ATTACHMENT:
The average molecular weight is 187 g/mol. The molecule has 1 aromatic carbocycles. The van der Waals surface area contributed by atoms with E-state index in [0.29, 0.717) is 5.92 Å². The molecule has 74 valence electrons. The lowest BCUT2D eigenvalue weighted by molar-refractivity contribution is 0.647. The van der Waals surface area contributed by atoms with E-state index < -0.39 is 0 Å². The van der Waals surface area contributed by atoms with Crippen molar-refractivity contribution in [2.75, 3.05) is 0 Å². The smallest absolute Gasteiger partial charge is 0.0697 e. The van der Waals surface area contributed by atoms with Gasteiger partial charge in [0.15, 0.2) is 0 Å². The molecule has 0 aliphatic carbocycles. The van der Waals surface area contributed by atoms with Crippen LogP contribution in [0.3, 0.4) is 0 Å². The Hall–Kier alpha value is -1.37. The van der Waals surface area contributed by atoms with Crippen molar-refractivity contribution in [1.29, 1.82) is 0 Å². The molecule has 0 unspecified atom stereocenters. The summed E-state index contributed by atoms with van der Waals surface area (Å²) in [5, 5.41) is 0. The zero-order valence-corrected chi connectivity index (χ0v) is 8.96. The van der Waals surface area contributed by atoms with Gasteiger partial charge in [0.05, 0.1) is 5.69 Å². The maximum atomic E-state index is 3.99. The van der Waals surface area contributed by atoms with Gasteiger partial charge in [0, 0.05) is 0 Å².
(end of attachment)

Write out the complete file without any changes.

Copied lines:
The average molecular weight is 187 g/mol. The molecule has 1 aromatic carbocycles. The van der Waals surface area contributed by atoms with E-state index in [0.29, 0.717) is 5.92 Å². The molecule has 74 valence electrons. The lowest BCUT2D eigenvalue weighted by molar-refractivity contribution is 0.647. The van der Waals surface area contributed by atoms with E-state index < -0.39 is 0 Å². The van der Waals surface area contributed by atoms with Crippen molar-refractivity contribution in [2.75, 3.05) is 0 Å². The smallest absolute Gasteiger partial charge is 0.0697 e. The van der Waals surface area contributed by atoms with Gasteiger partial charge in [0.15, 0.2) is 0 Å². The molecule has 0 aliphatic carbocycles. The van der Waals surface area contributed by atoms with Crippen LogP contribution in [0.3, 0.4) is 0 Å². The Hall–Kier alpha value is -1.37. The van der Waals surface area contributed by atoms with Crippen molar-refractivity contribution in [1.29, 1.82) is 0 Å². The molecule has 0 unspecified atom stereocenters. The summed E-state index contributed by atoms with van der Waals surface area (Å²) in [5, 5.41) is 0. The zero-order valence-corrected chi connectivity index (χ0v) is 8.96. The van der Waals surface area contributed by atoms with Gasteiger partial charge in [0.05, 0.1) is 5.69 Å². The maximum atomic E-state index is 3.99. The van der Waals surface area contributed by atoms with Gasteiger partial charge in [0, 0.05) is 0 Å².